Pet Shop Boys at The Royal Opera House. (Only Covent Garden’s venue requires the definite article).
To call it a triumph would be to suggest that the people who make motorcycles and bras could compete.
What’s puzzling is that a group with that many hits remains undervalued by so many. Not musicians, not critics, but they don’t feature on the 6Music playlist the way New Order or Depeche Mode do. They don’t headline the main stages at festivals. And although their sales in the UK dwarf what they are across the Atlantic, if Madonna, N.W.A. and Green Day can make the Rock and Roll Hall of Fame, it’s probably about time Pet Shop Boys did.
Neil Tennant and Chris Lowe have sold more than 50 million records, are the most successful duo in UK music history (in your face, Dollar) and most music critics worth their stripe likes them as do W. Axl Rose, Sir Elton John, Madonna, Dame Barbara Windsor, Nicolas Winding Refn and countless others.
The Covent Garden residence paid back the love in nuggets of pop gold. Regular collaborators like designer Es Devlin and engineer Pete Gleadall who made their Pandemonium tour such a joy are back with new friends like the extraordinary drummer Afrika Green and Musical Director Stuart “Jaques Lu Cont” Price, producer of Kylie, Madonna and the last two PSBs album. Price once told Spin magazine “To this day, I’ve never figured out if I want to be Neil or Chris.”
Both, surely. The answer to the question ‘Who’s the cool one in Pet Shop Boys?’ can only be “he is”.
Chris, the enigma clad in sportswear from Blackpool who wrote and produced a record for Arsenal striker Ian Wright because he was a die-hard Gooner.
The man who once gave an interview to Entertainment tonight saying:-
“I don’t like Country & Western.
I don’t like rock music.
Erm…I don’t like, I don’t like Rockabilly.
– Rock’n’roll in particular –
I don’t like much, really, do I?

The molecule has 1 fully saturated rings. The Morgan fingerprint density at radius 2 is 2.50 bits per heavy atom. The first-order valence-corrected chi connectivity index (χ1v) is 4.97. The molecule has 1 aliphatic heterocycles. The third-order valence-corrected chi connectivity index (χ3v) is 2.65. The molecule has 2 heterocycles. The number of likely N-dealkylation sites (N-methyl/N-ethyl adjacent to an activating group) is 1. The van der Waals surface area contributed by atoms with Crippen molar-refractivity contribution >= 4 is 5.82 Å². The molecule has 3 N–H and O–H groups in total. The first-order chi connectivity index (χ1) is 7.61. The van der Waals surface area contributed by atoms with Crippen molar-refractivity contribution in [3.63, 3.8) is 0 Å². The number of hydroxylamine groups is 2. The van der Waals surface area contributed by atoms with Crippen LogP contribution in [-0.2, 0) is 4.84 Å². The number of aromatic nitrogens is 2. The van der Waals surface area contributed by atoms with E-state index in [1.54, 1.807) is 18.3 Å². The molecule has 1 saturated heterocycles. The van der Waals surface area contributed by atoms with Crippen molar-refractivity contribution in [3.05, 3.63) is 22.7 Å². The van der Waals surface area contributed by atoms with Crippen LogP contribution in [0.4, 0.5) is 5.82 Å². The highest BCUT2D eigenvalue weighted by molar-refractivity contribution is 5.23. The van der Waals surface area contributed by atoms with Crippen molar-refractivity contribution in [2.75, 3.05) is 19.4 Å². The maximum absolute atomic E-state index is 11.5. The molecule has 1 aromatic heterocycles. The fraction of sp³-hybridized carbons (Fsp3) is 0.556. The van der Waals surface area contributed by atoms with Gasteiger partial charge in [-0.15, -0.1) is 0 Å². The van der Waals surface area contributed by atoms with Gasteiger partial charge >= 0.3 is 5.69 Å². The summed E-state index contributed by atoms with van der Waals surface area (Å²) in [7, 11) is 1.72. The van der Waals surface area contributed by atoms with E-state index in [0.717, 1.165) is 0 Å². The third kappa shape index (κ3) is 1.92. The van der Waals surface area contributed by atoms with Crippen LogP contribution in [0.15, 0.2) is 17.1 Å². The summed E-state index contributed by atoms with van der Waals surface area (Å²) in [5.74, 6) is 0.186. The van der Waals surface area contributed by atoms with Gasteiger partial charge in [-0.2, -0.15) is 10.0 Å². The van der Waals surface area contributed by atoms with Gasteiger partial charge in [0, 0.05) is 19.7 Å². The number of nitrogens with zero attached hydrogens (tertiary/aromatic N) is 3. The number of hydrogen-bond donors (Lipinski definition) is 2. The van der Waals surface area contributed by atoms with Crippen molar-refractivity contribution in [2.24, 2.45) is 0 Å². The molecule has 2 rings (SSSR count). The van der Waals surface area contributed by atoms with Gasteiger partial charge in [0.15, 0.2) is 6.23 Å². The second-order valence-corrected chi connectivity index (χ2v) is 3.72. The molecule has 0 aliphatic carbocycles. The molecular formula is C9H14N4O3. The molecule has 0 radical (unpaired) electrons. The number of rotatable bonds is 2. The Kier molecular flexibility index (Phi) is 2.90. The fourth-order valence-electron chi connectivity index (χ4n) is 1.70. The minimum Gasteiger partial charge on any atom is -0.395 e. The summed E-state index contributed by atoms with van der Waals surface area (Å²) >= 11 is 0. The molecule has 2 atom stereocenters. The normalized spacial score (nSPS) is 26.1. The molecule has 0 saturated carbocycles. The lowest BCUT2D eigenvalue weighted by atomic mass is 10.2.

But what I do like, I love passionately”
These words were then sampled and turned into one of their ‘80s B-sides, Paninaro. (Sadly not played on the same stage where Sutherland, Domingo and Callas belted it out).
Neil, who thanked “front of house staff” (which other pop singers know what front of house staff are, or what they do???), informed us that the venue used to be a dance hall in the Second World War (as it was this week). He quotes Noel Coward, Stephen Sondheim & David Bowie as influences and says things in interviews like “especially these days, I don’t think crying is necessarily a sign of sincerity.” He is also cool. In the way that Dennis Hopper and vodka-tonic with ice are both cool in different ways, so are Neil and Chris.
The concert was a joyous experience displaying the breadth of the latter back catalogue with Inner Sanctum, Love Is a Bourgeois Construct, Inside a Dream alongside West End Girls, It’s a Sin and a fair smattering of ‘00s Shoppies like Love Etc, Home And Dry and New York City Boy. The joyous encores Always On My Mind, where Tennant and Lowe were joined by Es Devlin’s inflatable creations who looked like the Michelin Men by way of New Order’s True Faith tyre-men on a diet of jelly babies.
The show was part car-park rave, part-Blake’s Seven, part operatic set of stories with costume changes and a rotating cast list. And lasers.
What was striking is with 32 years or recorded material was what was missing. Absent: Heart, Rent, Suburbia, What Have I Done to Deserve This, Can You Forgive Her and most egregious of all, Being Boring. In fact, nothing from their masterpiece Behaviour. They didn’t do We All Feel Better In The Dark either, but that would have been asking a lot.
Very few acts deserve to be classified as adjectives. Above all, this was a thoroughly Pet Shop Boys evening.